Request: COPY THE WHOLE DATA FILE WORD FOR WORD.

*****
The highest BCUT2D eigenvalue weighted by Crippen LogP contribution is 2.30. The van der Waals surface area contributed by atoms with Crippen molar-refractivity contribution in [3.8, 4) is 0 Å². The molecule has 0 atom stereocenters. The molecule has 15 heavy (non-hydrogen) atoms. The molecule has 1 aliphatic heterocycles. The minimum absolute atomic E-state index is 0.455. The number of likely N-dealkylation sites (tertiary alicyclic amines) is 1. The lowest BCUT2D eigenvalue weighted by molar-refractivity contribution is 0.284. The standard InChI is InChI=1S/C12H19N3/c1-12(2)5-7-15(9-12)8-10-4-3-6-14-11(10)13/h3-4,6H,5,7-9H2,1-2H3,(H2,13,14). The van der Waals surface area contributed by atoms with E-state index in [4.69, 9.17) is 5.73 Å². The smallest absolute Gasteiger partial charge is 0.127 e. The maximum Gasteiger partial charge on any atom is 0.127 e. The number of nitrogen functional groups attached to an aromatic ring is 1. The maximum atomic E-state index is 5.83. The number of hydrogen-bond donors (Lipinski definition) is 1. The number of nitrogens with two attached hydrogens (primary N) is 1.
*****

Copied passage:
The highest BCUT2D eigenvalue weighted by Crippen LogP contribution is 2.30. The van der Waals surface area contributed by atoms with Crippen molar-refractivity contribution in [3.8, 4) is 0 Å². The molecule has 0 atom stereocenters. The molecule has 15 heavy (non-hydrogen) atoms. The molecule has 1 aliphatic heterocycles. The minimum absolute atomic E-state index is 0.455. The number of likely N-dealkylation sites (tertiary alicyclic amines) is 1. The lowest BCUT2D eigenvalue weighted by molar-refractivity contribution is 0.284. The standard InChI is InChI=1S/C12H19N3/c1-12(2)5-7-15(9-12)8-10-4-3-6-14-11(10)13/h3-4,6H,5,7-9H2,1-2H3,(H2,13,14). The van der Waals surface area contributed by atoms with E-state index in [4.69, 9.17) is 5.73 Å². The smallest absolute Gasteiger partial charge is 0.127 e. The maximum Gasteiger partial charge on any atom is 0.127 e. The number of nitrogen functional groups attached to an aromatic ring is 1. The maximum atomic E-state index is 5.83. The number of hydrogen-bond donors (Lipinski definition) is 1. The number of nitrogens with two attached hydrogens (primary N) is 1.